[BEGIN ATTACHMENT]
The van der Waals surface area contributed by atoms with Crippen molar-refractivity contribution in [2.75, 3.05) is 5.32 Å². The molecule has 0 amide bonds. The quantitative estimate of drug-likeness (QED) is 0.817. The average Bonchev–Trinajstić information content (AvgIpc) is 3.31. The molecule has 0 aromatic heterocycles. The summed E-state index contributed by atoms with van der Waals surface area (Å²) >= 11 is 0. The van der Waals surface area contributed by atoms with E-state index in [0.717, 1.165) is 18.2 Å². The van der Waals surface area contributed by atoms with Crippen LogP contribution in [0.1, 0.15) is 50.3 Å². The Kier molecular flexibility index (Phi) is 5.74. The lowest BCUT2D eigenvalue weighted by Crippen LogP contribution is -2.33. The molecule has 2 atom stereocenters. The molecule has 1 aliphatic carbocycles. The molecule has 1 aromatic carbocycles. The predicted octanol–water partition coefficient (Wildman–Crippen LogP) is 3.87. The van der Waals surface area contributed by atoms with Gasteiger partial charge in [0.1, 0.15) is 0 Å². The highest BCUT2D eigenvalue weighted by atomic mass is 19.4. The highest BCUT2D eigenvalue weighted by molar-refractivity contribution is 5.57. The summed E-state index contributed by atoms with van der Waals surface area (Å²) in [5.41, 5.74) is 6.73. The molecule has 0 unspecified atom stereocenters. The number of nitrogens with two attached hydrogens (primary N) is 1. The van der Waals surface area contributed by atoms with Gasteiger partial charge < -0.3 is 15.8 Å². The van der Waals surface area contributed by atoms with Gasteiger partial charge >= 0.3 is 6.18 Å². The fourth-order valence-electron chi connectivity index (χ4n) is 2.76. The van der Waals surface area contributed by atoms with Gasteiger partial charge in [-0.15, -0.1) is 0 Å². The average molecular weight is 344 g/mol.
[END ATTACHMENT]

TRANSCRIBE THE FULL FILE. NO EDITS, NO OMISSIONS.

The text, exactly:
The van der Waals surface area contributed by atoms with Crippen molar-refractivity contribution in [2.75, 3.05) is 5.32 Å². The molecule has 0 amide bonds. The quantitative estimate of drug-likeness (QED) is 0.817. The average Bonchev–Trinajstić information content (AvgIpc) is 3.31. The molecule has 0 aromatic heterocycles. The summed E-state index contributed by atoms with van der Waals surface area (Å²) >= 11 is 0. The van der Waals surface area contributed by atoms with E-state index in [0.717, 1.165) is 18.2 Å². The van der Waals surface area contributed by atoms with Crippen LogP contribution in [0.1, 0.15) is 50.3 Å². The Kier molecular flexibility index (Phi) is 5.74. The lowest BCUT2D eigenvalue weighted by Crippen LogP contribution is -2.33. The molecule has 2 atom stereocenters. The molecule has 1 aliphatic carbocycles. The molecule has 1 aromatic carbocycles. The predicted octanol–water partition coefficient (Wildman–Crippen LogP) is 3.87. The van der Waals surface area contributed by atoms with Gasteiger partial charge in [0.1, 0.15) is 0 Å². The highest BCUT2D eigenvalue weighted by atomic mass is 19.4. The highest BCUT2D eigenvalue weighted by molar-refractivity contribution is 5.57. The summed E-state index contributed by atoms with van der Waals surface area (Å²) in [5.41, 5.74) is 6.73. The molecule has 0 unspecified atom stereocenters. The number of nitrogens with two attached hydrogens (primary N) is 1. The van der Waals surface area contributed by atoms with Gasteiger partial charge < -0.3 is 15.8 Å². The van der Waals surface area contributed by atoms with Gasteiger partial charge >= 0.3 is 6.18 Å². The fourth-order valence-electron chi connectivity index (χ4n) is 2.76. The van der Waals surface area contributed by atoms with Gasteiger partial charge in [-0.15, -0.1) is 0 Å². The average molecular weight is 344 g/mol.